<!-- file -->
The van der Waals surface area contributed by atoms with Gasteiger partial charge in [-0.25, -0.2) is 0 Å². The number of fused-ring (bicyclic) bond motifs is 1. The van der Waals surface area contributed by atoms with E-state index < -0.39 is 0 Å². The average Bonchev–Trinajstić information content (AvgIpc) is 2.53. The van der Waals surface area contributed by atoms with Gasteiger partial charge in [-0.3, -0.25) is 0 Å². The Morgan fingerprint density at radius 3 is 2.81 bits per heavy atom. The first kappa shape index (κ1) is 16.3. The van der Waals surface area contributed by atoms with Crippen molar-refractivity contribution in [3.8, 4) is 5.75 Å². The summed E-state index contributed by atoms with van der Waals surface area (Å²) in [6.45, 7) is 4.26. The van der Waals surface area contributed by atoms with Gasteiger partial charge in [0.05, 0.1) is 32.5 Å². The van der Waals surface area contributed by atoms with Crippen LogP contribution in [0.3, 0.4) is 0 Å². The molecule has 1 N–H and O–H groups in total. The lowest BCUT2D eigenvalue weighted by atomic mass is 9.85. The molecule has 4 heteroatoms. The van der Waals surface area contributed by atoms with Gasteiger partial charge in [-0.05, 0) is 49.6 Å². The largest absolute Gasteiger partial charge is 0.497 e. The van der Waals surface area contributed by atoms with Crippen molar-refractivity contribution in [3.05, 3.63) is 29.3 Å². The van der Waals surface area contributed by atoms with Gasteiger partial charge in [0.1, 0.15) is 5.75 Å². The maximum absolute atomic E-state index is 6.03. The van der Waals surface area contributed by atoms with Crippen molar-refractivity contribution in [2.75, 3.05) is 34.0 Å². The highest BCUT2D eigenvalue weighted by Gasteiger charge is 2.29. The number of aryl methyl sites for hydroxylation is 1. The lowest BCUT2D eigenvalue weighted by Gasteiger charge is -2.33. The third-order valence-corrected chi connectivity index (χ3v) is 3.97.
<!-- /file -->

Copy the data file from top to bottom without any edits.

The van der Waals surface area contributed by atoms with Gasteiger partial charge in [-0.25, -0.2) is 0 Å². The number of fused-ring (bicyclic) bond motifs is 1. The van der Waals surface area contributed by atoms with E-state index < -0.39 is 0 Å². The average Bonchev–Trinajstić information content (AvgIpc) is 2.53. The van der Waals surface area contributed by atoms with Gasteiger partial charge in [-0.3, -0.25) is 0 Å². The Morgan fingerprint density at radius 3 is 2.81 bits per heavy atom. The first kappa shape index (κ1) is 16.3. The van der Waals surface area contributed by atoms with Crippen molar-refractivity contribution in [3.8, 4) is 5.75 Å². The summed E-state index contributed by atoms with van der Waals surface area (Å²) in [6.45, 7) is 4.26. The van der Waals surface area contributed by atoms with Gasteiger partial charge in [0.05, 0.1) is 32.5 Å². The van der Waals surface area contributed by atoms with Crippen LogP contribution in [0.3, 0.4) is 0 Å². The molecule has 1 N–H and O–H groups in total. The lowest BCUT2D eigenvalue weighted by atomic mass is 9.85. The molecule has 4 heteroatoms. The van der Waals surface area contributed by atoms with Gasteiger partial charge in [-0.05, 0) is 49.6 Å². The largest absolute Gasteiger partial charge is 0.497 e. The van der Waals surface area contributed by atoms with Crippen molar-refractivity contribution in [3.05, 3.63) is 29.3 Å². The van der Waals surface area contributed by atoms with Gasteiger partial charge in [0.1, 0.15) is 5.75 Å². The maximum absolute atomic E-state index is 6.03. The van der Waals surface area contributed by atoms with Crippen molar-refractivity contribution in [2.75, 3.05) is 34.0 Å². The highest BCUT2D eigenvalue weighted by Gasteiger charge is 2.29. The number of aryl methyl sites for hydroxylation is 1. The lowest BCUT2D eigenvalue weighted by Gasteiger charge is -2.33. The third-order valence-corrected chi connectivity index (χ3v) is 3.97.